The distal end of lead 22A terminates in a stimulation electrode located at a predetermined area of the brain, B. The distal end of lead 22A is implanted using stereotactic techniques that are well known by those skilled in the art. The physician determines the number of electrodes needed for the particular treatment.
The combined catheter electrode 322 terminates with a cylindrical hollow tube 322A having a distal end implanted into a predetermined location of a patient's brain, B. The distal end of tube 322A is implanted using stereotactic techniques well known by those skilled in the art. Tube 322A includes an outer cylindrical insulation jacket (not shown) and an inner insulation jacket (not shown) that defines a cylindrical catheter lumen. A multifular coil of wire, multifular stranded wire or flexible printed circuit is embedded in tube 322A (not shown).
Trans-cranial magnetic stimulation could also be used as a means to deliver therapeutic stimulation to the nervous system to treat stuttering. This magnetic stimulation would tend to be more of a clinical application as opposed to a portable and/or human-implantable device. In accordance with the invention, a patient's stuttering could be treated periodically, such as once per week, via trans-cranial magnetic stimulation of the supplementary motor area, (SMA), the centromedian circuit (CM circuit), the dorsomedial nuclei (DM nuclei), the lateral prefrontal circuit, and other paramedian thalamic and midbrain nuclei and fiber tracts including, but not limited to the red nucleus, the habenulointerpeduncular tract, the prerubral area, the zona incerta, the thalamic primary sensory relay nuclei (e.g., ventrooral nucleus, ventrolateral nucleus), the parafasicular nucleus, and the intralaminar nucleus. The Magpro stimulator available from Medtronic, Inc. of Minneapolis Minn. is an example of a suitable magnetic stimulator. Magnetic stimulators of this type are capable of causing electrical current flow in particular regions of a patient's brain thereby activating specific neural structures or circuits. Such magnetic stimulation has been used clinically as a diagnostic tool to evaluate the condition of the motor system, and therapeutically to treat disorders such as depression.
Several other techniques, which are well known in the art, could also be used in accordance with the invention for detecting speech disfluency. For instance, as described in more detail above, each of U.S. Pat. Nos. 4,020,567, 5,794,203, and 6,231,500, which are incorporated herein by reference, disclose speech-disfluency-detection devices that could be used with this invention.
The amount and type of stimulation delivered in accordance with the invention may be controlled based upon analysis of the output from a sensor, such as sensor 130 shown in
An exemplary computer algorithm is shown in
For some types of sensors, a microprocessor and analog to digital converter will not be necessary. An appropriate elect filter can be used to filter the output from sensor 130 to provide a control signal for signal generator 16. An example of such a filter is found in U.S. Pat. No. 5,259,387 “Muscle Artifact Filter, Issued to Victor de Pinto on Nov. 9, 1993, incorporated herein by reference.
A modified form of the ITREL II® signal generator can be used to achieve closed-loop electrical stimulation, which is schematically depicted in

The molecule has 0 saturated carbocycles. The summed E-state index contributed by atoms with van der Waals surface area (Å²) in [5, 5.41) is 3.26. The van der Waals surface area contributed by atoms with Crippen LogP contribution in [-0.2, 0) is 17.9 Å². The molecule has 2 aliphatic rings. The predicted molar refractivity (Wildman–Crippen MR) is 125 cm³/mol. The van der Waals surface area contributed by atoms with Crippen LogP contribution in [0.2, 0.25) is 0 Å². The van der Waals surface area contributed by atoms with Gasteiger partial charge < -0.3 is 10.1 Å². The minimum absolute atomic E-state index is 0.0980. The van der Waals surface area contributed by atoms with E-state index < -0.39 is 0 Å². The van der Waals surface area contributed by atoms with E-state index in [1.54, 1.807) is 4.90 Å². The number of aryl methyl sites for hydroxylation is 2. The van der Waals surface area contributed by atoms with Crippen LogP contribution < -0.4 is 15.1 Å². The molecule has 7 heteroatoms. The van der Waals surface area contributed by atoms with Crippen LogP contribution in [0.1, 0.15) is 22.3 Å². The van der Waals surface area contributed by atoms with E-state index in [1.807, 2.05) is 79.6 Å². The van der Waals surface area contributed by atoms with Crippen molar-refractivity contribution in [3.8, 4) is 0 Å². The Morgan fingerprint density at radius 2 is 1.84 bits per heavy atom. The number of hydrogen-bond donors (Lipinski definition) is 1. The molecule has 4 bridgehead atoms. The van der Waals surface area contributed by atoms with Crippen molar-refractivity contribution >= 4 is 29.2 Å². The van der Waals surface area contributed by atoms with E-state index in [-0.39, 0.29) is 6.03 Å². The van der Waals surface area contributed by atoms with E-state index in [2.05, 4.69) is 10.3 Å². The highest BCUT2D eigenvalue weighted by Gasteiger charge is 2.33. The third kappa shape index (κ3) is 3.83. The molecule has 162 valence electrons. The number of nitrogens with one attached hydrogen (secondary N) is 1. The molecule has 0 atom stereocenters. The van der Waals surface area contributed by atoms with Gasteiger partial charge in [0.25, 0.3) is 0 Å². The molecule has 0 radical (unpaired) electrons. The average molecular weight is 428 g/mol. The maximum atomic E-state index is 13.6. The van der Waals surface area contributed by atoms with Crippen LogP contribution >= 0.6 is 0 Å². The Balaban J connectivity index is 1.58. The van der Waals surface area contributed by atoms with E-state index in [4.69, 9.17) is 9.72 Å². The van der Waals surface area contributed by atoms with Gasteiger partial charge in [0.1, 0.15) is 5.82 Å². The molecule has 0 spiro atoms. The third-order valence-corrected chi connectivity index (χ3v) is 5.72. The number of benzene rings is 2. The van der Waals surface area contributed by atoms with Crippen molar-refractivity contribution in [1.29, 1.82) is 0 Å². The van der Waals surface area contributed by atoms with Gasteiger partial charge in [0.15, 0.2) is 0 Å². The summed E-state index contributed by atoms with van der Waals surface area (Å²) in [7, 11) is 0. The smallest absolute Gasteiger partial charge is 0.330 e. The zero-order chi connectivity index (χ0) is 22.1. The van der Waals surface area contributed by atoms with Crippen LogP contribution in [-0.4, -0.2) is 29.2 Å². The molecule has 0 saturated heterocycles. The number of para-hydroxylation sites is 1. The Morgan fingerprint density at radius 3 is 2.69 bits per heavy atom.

Programming a value to a programmable frequency generator 208, using bus 202, controls the stimulus pulse frequency. The programmable frequency generator provides an interrupt signal to microprocessor 200 through an interrupt line 210 when each stimulus pulse is to be generated. The frequency generator may be implemented by model CDP1878 sold by Harris Corporation. The amplitude for each stimulus pulse is programmed to a digital to analog converter 218 using bus 202. The analog output is conveyed through a conductor 220 to an output driver circuit 224 to control stimulus amplitude. Microprocessor 200 also programs a pulse width control module 214 using bus 202. The pulse width control provides an enabling pulse of duration equal to the pulse width via a conductor. Pulses with the selected characteristics are then delivered from signal generator 16 through cable 22 and lead 22A to the target locations of a brain B.
Microprocessor 200 executes an algorithm shown in
The algorithm for selecting parameters is different depending on whether the clinician has chosen to block the neural activity at the stimulation target or facilitate the neural activity.
The algorithm uses the clinician programmed indication of whether the neurons at the particular location of the stimulating electrode are to be facilitated or blocked in order to decide which path of the parameter selection algorithm to follow (step 420,
If the frequency parameter is at the maximum, the algorithm next increases the pulse width in step 426 (
If, on the other hand, the stimulation electrode is placed in a location which the clinician would like to activate in order to alleviate stuttering, the algorithm would follow a different sequence of events. In the preferred embodiment, the frequency parameter would be fixed at a value chosen by the clinician to facilitate neuronal activity in step 430 (
It is desirable to reduce parameter values to the minimum level needed to establish the appropriate level of neuronal activity in, for example, the target brain nucleus. Superimposed on the algorithm just described is an additional algorithm to readjust all the parameter levels downward as far as possible. In
While the invention has been described with respect to specific examples including presently preferred modes of carrying out the invention, those skilled in the art will appreciate that there are numerous variations and permutations of the above described systems and techniques that fall within the spirit and scope of the invention as set forth in the appended claims and their equivalents.